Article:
[INFOGRAPHIC] The Value of a Masters in Instructional Design

A few months ago I created an online poll called “What is the Value of a Masters in Instructional Design?” and I posted it to my blog. My goal was to gather at least 100 votes, and I was really glad that I accomplished that target pretty easily. I got a few interesting comments along the way.  I have compiled the results of the poll into the following simple infographic, which I created in Adobe Illustrator CS5. Enjoy!

Please feel free to leave comments and share your feedback!


16 thoughts on “[INFOGRAPHIC] The Value of a Masters in Instructional Design

  1. Lee Graham says:

    This is a well-timed post! I’m looking into Master’s Programs: one at NC State’s Training and Development and another at Full Sail’s Education Media Design and Technology.

    Are there any specific Master’s in ISD that people recommend?

    • Nicole Legault says:

      Glad you found this to be timely! I don’t believe there were any comments that made note of any school / program in particular. (To be honest, there were only about 6 comments in total, although they were quite valuable) However, I have come across such reviews/discussions of ID/ISD programs in forums when I was looking online….so by doing a Google search you can probably come up with some reputable ISD masters programs, or at least reviews ot the NC and Full Sail programs you were looking into. 🙂

    • Jenny says:

      I am attending Walden University for my Master of Science in Instructional Design and Technology. You may want to research that university as well.

  2. Lisa Robinson says:

    Great topic! In about a month, I’m about to begin a Masters program in Learning Design & Technology. My intention for doing this is to solidify my foundation and ground my portfolio. But, since I’ve been working in and around the learning field for a long time, I didn’t think the degree would be the only way to establish credibility.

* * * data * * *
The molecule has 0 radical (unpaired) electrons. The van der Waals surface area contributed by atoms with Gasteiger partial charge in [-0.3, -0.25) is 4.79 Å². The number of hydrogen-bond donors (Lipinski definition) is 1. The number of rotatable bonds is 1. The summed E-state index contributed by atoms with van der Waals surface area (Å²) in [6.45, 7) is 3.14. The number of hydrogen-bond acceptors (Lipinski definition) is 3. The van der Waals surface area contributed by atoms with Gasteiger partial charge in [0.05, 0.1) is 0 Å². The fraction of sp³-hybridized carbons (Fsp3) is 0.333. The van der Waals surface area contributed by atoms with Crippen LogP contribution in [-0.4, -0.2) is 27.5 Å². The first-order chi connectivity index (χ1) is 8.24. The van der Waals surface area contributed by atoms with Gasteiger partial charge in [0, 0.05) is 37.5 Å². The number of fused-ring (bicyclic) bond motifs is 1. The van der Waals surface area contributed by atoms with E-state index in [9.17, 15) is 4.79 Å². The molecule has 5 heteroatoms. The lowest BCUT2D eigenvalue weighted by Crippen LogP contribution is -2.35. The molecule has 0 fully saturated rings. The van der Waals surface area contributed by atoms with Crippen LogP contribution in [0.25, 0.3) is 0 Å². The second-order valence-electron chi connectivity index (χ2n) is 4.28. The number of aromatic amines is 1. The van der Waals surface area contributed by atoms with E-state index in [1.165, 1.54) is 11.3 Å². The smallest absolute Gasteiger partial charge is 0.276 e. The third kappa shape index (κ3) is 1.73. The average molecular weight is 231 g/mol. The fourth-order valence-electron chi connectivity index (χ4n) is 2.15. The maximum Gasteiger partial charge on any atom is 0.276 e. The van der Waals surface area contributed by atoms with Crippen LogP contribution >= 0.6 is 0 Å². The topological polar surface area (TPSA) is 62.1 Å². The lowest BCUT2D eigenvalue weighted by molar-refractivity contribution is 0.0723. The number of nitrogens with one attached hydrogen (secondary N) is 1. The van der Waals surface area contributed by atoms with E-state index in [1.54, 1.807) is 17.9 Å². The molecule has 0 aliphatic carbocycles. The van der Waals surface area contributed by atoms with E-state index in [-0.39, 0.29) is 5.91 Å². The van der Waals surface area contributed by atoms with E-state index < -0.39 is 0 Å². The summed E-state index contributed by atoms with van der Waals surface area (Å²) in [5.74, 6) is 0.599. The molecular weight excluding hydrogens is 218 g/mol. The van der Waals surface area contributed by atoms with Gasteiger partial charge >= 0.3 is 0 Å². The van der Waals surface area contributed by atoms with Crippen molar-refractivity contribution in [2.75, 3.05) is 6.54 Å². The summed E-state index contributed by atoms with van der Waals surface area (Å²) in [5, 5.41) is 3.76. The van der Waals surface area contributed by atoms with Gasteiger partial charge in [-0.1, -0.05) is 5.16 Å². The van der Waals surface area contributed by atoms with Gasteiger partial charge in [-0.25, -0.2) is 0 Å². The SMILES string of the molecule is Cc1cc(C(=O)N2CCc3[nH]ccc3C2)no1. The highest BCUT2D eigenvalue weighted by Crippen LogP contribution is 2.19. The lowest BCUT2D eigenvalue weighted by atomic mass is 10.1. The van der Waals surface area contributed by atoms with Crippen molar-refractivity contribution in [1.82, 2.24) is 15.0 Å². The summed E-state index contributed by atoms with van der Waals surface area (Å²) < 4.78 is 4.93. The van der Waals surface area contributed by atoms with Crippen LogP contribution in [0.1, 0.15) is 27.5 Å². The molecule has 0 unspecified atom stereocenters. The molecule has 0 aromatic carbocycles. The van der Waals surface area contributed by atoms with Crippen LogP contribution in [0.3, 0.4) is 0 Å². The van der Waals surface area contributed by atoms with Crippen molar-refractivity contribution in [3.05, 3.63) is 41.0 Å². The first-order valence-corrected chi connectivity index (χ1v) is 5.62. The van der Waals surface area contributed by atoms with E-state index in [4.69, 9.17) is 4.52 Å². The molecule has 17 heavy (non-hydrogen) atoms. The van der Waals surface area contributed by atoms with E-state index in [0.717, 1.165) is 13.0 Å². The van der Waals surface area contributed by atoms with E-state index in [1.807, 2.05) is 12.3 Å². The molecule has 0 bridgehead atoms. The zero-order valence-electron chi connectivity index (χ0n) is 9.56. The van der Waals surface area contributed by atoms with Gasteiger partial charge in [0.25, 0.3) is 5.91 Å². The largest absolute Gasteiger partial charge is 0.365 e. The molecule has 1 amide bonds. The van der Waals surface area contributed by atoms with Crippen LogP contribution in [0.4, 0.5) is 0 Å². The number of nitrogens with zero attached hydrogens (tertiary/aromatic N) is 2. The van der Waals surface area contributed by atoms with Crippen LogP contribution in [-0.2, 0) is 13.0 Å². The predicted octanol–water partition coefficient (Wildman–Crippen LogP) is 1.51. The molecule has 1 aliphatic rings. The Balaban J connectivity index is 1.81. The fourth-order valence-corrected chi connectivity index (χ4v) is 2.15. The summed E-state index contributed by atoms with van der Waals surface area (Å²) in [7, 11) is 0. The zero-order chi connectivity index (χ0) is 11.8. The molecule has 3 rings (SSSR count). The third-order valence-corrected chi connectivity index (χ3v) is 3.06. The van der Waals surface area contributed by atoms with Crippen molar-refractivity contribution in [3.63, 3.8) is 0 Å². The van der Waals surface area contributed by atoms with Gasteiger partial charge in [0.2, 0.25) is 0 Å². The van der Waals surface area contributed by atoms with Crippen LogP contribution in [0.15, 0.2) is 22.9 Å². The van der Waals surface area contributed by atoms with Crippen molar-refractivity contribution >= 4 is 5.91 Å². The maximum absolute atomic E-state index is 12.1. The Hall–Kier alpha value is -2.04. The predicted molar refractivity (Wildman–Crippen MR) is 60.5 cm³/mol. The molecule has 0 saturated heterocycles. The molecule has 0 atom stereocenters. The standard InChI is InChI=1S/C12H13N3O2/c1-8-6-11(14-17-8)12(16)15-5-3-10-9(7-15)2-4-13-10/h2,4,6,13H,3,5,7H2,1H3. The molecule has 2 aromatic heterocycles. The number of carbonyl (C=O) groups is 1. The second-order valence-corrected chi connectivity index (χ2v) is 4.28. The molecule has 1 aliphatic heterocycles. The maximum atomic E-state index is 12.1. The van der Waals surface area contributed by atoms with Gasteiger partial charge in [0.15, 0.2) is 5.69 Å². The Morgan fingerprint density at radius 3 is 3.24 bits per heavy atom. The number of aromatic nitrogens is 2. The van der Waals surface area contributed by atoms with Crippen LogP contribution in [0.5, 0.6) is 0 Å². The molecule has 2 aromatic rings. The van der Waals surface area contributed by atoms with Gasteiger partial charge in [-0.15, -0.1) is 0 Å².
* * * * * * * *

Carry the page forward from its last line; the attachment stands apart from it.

Since my company is providing tuition assistance for this degree program, I probably won’t share the infographic with my boss :o)

  3. Kat Thoreson says:

    I’m attending MS in Educational Media Design & Technology at FullSail. I have gained immeasurable knowledge to the tune of $30,000. Remember that you get what you put into it – I wouldn’t trade it and it’s a rapidly growing field that permeates every aspect of education. It is the future – not just a pet rock.

  4. Beth says:

    I’m currently pursuing my MS in Instructional Technology at UNCW. This is a fabulous program and is unique in that the entire program can be done on campus, on line, or a combination of both. All online courses are synchronous and you’ll log in via Webex using a webcam and participate in a live class with students on campus and online. This is a challenging, but highly respected program. Our graduates are sought after by some of the best companies in the biz…

  5. Nicole Legault says:

    Thanks for all your comments. Kat and Beth I think I just might have to include some of your pro-masters comments in the infographic to make it a bit more balanced!

  6. Jenny says:

    You may want to also look into Walden University. I am working on my masters in Instructional Design and Technology.